Stevie Carroll (stevie_carroll) wrote,
Stevie Carroll
stevie_carroll

EasterCon Part Three

Sunday was the point at which I finally made it to a 10am panel.

The panel in question was 'Biology of the Zombie Apocalypse'. I arrived very slightly late, and so missed out on a couple of minutes on how decay works. What I did catch, however was fascinating. Apparently there's far more literature out there on human decay than on the process in other species. Decomposition releases fat from the body, forming adipocere, which then slows the rate of subsequent decay. Therefore corpses decay more slowly in graveyards, than when buried well away from other corpses.

There was also a quick digression at this point, if I remember correctly, to discuss how the Eastern European Church regarded failure of a corpse to decay as a sign of evil forces, whereas in Western Europe it was seen as a sign of sainthood.

Back to Zombies... in the 1960s zombie stories moved from the supernatural to SF. This led on the one hand to space zombies, including pod people and the Borg. On the other hand it opened up the realm of zombies to scientific interpretation. There's also the political angle: spread of the zombie apocalypse can be associated with the spread of an (unwelcome) ideal.

Back to science... micro-organisms can affect brain activity and behaviour, although this is mainly seen in insects. In mammals, rabies affects the CNS and leads to behaviour modification. There's potential for SF here, with scope for genetic modification of the virus. This led onto the issue of how the zombie apocalypse is spread. If it's blood-borne, then splatter as well as bites should spread the condition.

Maintenance vs halting of the zombie apocalypse: zombies are slow and easily contained, plus their nutrition sources are likely to run out quickly. However the infection seems to spread very quickly and with a very short incubation period compared to any viruses we currently know about. Would a longer incubation period and the existence of some immune individuals (whether or not they are also carriers) make for a good story?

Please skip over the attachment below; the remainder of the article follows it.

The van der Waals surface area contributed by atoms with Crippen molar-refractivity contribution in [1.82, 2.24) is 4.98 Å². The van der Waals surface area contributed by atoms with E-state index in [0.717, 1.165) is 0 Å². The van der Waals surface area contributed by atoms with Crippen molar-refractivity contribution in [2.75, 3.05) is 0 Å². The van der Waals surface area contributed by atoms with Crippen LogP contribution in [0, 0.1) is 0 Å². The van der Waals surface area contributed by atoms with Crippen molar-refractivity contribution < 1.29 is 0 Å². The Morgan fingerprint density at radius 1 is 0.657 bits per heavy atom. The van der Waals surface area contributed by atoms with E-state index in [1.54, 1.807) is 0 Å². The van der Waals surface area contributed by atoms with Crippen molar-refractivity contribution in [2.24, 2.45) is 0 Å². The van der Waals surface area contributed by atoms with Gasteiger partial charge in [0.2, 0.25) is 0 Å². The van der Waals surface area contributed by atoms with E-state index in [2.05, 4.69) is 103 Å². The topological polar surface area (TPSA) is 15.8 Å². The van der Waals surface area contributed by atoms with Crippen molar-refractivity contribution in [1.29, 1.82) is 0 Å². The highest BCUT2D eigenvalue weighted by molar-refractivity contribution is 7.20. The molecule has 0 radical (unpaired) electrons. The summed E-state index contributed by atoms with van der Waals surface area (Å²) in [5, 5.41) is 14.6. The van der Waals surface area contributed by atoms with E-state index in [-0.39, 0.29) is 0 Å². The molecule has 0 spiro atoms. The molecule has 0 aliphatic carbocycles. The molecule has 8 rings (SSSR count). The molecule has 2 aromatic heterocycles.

Prions are also a good potential cause of zombies: we don't know much about them, but they're incurable, have a long incubation period and affect the CNS.

Finally, how to deal with Zombies: elimination, harm reduction or escape?

After that, I rushed to the other end of the hotel for a panel on 'The Fantasy of William Shakespeare'. This aimed to focus on Macbeth, The Tempest, A Midsummer Night's Dream, and Hamlet, but included a lot of information on the attitudes of the time and on how theatre worked both at the time and later. I was particularly intrigued by the idea of taking one's livestock to the theatre to prevent theft (and the man who was badly burned saving his pig from a fire at the Globe -- the pig was unharmed).

As for attitudes, people were more likely to believe in witchcraft than in ghosts, and there are several points in various plays where the title character recites a spell by repeating the same phrase three times. On the other hand, the plays we have today are based on versions written down after specific performances, and we know that some sections were definitely added after Shakespeare's time.